Give more, stimulus packages not enough, cardinal tells faithful

Published by rudy Date posted on April 5, 2009

MANILA, Philippines — No amount of “stimulus package” from the government would be enough to help the poor at this time of crisis if individual Filipinos are not willing to do their part, according to Manila Archbishop Gaudencio Cardinal Rosales.

In his Palm Sunday message, Rosales urged everyone to give more to charity as times become harder.

“If we feel that a simple offering for the poor is too difficult, what more the sacrifices needed to bring about change, recovery and saving one another? No amount of ‘stimulus package’ will begin recovery if change does not start where it should — the heart,” said the cardinal, whose pastoral letter would be read during Mass in all churches in the cities of Mandaluyong, Manila, Makati, Pasay and San Juan on Sunday.

“In this time of global economic crisis and ecological concern, reviving the spirit of giving in its humblest form as making a simple offering for the second collection this Palm Sunday reflects our commitment towards transformation, towards helping,” Rosales stressed.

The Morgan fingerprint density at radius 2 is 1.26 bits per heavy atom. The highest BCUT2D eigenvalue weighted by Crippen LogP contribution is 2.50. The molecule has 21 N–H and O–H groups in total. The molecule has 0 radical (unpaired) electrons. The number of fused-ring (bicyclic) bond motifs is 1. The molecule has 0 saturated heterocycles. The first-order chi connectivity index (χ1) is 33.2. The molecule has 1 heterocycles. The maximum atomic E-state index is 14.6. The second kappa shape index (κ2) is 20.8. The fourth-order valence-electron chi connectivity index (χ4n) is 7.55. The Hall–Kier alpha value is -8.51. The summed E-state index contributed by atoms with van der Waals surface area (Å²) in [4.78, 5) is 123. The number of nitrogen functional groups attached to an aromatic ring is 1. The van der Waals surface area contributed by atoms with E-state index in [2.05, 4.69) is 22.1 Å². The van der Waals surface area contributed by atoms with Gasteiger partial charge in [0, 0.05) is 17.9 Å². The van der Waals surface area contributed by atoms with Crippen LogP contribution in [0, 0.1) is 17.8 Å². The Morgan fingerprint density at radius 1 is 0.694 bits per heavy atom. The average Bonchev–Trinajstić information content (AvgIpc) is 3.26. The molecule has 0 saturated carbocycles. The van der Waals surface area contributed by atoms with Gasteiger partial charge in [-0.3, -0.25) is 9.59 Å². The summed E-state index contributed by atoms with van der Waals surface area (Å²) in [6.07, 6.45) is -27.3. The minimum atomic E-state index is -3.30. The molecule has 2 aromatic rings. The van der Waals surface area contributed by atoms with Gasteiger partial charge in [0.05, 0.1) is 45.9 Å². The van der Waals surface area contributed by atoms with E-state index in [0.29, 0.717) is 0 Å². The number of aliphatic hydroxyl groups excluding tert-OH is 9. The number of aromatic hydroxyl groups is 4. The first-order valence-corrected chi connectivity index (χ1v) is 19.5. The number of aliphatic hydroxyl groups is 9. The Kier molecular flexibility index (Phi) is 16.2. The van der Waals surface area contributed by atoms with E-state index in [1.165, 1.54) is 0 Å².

The Archdiocese of Manila promotes the Alay Kapwa program that the Catholic Church established in 1975.

The project, implemented through the Church’s social service arm Caritas Manila, provides scholarships for over 6,000 poor but deserving students, runs charity health clinics that serve over 50,000 cases a year, provides livelihood and job placement centers and micro-finance programs for the poor; and runs a restorative justice program for prisoners, among other things.

“To have the spirit of Alay Kapwa one does not have to be wealthy or powerful or influential, you need only to be good and committed to your neighbor.

In order to give to Alay Kapwa Lenten Fund Campaign you do not have to be rich, you need only to be generous, desirous like Jesus to serve,” Rosales said.

Palm Sunday ushers in the Holy Week, the holiest week in the Christian calendar as Christians commemorate the suffering, death and the resurrection of Christ.–Dona Pazzibugan, Philippine Daily Inquirer

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